As long as the bolts don't influence your setup then it really doesn't matter either way

Proceed as you are, you are doing great

Cole,
As Duane states, the bolts can stay but, they need to be loose so you can get the feeler gauges between the flanges. I'm glad you now understand the measurements between the flanges are used to check parallelism

Sorry about the video showing the flange bolts. Understand the mini seminar was at a GL reunion and we didn't want to take Alan's boat apart hence all the props I made up!! You also may have noticed I didn't start wrenching on his engine mounts!! Keith also restricted me to 20 minutes!

BTW, speaking of GL, are you considering it? It's sure convenient for you.


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Post Options Post Options   Thanks (0) Thanks(0)   Quote wiscofoot Quote  Post ReplyReply Direct Link To This Post Posted: April-16-2018 at 5:11pm
Ok thanks. I should be all good then.
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Post Options Post Options   Thanks (0) Thanks(0)   Quote TRBenj Quote  Post ReplyReply Direct Link To This Post Posted: April-16-2018 at 5:13pm
I understand Pete’s point on the bolts, but highly recommend you remove them while doing the alignment.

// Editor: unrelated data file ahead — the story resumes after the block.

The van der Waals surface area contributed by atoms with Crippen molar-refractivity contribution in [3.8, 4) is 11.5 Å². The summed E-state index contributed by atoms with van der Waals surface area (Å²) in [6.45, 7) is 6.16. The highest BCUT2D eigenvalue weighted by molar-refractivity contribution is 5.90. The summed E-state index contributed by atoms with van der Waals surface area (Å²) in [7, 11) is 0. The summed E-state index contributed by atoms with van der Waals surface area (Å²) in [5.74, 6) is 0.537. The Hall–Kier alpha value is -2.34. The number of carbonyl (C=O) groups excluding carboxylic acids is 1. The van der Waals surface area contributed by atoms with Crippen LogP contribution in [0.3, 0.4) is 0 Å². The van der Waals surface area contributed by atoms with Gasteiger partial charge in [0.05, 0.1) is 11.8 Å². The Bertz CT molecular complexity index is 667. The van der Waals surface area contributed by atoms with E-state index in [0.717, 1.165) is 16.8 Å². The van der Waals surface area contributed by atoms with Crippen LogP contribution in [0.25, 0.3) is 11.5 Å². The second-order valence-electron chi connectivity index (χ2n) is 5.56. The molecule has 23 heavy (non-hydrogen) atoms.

I constantly re-confirm that the shaft is spinning freely while checking the parallelism of the faces. A few quick turns and a re-measure of the spacing will confirm that your readings are accurate (and not due to some imperfection in one of the coupler faces or radius).
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Post Options Post Options   Thanks (0) Thanks(0)   Quote wiscofoot Quote  Post ReplyReply Direct Link To This Post Posted: April-16-2018 at 7:35pm
Got it. Is there an easy way to get pics onto here off an iPhone? I can show you guys the aftermath of the impact that has led me to join this forum and go through all this.
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Post Options Post Options   Thanks (0) Thanks(0)   Quote MrMcD Quote  Post ReplyReply Direct Link To This Post Posted: April-16-2018 at 9:23pm
I have always had to email my pics to my personal computer and upload them on this site from my PC. If there is a short cut to this method I am all ears.
While spinning the shaft and checking alignment I always put a small amount of lube on the two faces to reduce drag and help them mate consistently.   I have used WD40 it worked.
I removed my strut which was bedded with 5200 without too much issue.
I banged in some wood door wedges and they popped mine off.   
I keep a very sharp gasket scraper in my tool box for cleaning up head gasket surfaces.
It took the old 5200 right off my fiberglass quickly.
I used my wire wheel to remove the 5200 still on the strut.